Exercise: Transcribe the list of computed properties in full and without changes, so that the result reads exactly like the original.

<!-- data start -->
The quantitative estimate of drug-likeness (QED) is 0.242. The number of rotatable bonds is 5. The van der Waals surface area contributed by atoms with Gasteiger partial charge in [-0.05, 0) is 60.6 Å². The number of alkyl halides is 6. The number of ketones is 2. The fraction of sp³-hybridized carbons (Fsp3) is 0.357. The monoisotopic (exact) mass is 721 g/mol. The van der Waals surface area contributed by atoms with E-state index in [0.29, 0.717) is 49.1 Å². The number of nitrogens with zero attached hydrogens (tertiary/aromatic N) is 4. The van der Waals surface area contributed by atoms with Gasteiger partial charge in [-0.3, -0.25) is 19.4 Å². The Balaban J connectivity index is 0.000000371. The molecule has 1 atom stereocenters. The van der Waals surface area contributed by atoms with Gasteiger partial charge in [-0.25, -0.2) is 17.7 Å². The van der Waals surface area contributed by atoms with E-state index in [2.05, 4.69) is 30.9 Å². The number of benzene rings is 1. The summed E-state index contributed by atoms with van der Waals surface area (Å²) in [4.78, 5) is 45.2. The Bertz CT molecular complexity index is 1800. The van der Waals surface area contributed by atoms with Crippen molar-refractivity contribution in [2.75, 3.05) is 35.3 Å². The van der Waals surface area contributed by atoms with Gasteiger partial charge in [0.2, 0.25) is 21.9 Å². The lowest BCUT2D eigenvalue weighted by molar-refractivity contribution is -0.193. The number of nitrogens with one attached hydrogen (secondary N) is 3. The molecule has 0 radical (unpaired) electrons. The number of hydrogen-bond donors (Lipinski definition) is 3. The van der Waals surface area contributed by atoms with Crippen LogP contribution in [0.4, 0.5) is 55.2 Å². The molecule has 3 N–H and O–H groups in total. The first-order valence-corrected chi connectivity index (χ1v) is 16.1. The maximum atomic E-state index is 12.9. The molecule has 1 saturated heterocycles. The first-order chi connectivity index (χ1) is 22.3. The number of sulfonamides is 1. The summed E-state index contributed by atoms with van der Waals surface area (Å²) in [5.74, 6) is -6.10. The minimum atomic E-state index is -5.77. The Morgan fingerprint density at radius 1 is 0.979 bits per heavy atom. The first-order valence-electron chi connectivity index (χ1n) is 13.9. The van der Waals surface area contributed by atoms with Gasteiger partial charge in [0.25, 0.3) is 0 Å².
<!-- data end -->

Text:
The quantitative estimate of drug-likeness (QED) is 0.242. The number of rotatable bonds is 5. The van der Waals surface area contributed by atoms with Gasteiger partial charge in [-0.05, 0) is 60.6 Å². The number of alkyl halides is 6. The number of ketones is 2. The fraction of sp³-hybridized carbons (Fsp3) is 0.357. The monoisotopic (exact) mass is 721 g/mol. The van der Waals surface area contributed by atoms with E-state index in [0.29, 0.717) is 49.1 Å². The number of nitrogens with zero attached hydrogens (tertiary/aromatic N) is 4. The van der Waals surface area contributed by atoms with Gasteiger partial charge in [-0.3, -0.25) is 19.4 Å². The Balaban J connectivity index is 0.000000371. The molecule has 1 atom stereocenters. The van der Waals surface area contributed by atoms with Gasteiger partial charge in [-0.25, -0.2) is 17.7 Å². The van der Waals surface area contributed by atoms with E-state index in [2.05, 4.69) is 30.9 Å². The number of benzene rings is 1. The summed E-state index contributed by atoms with van der Waals surface area (Å²) in [4.78, 5) is 45.2. The Bertz CT molecular complexity index is 1800. The van der Waals surface area contributed by atoms with Crippen molar-refractivity contribution in [2.75, 3.05) is 35.3 Å². The van der Waals surface area contributed by atoms with Gasteiger partial charge in [0.2, 0.25) is 21.9 Å². The lowest BCUT2D eigenvalue weighted by molar-refractivity contribution is -0.193. The number of nitrogens with one attached hydrogen (secondary N) is 3. The molecule has 0 radical (unpaired) electrons. The number of hydrogen-bond donors (Lipinski definition) is 3. The van der Waals surface area contributed by atoms with Crippen LogP contribution in [0.4, 0.5) is 55.2 Å². The molecule has 3 N–H and O–H groups in total. The first-order valence-corrected chi connectivity index (χ1v) is 16.1. The maximum atomic E-state index is 12.9. The molecule has 1 saturated heterocycles. The first-order chi connectivity index (χ1) is 22.3. The number of sulfonamides is 1. The summed E-state index contributed by atoms with van der Waals surface area (Å²) in [5.74, 6) is -6.10. The minimum atomic E-state index is -5.77. The Morgan fingerprint density at radius 1 is 0.979 bits per heavy atom. The first-order valence-electron chi connectivity index (χ1n) is 13.9. The van der Waals surface area contributed by atoms with Gasteiger partial charge in [0.25, 0.3) is 0 Å².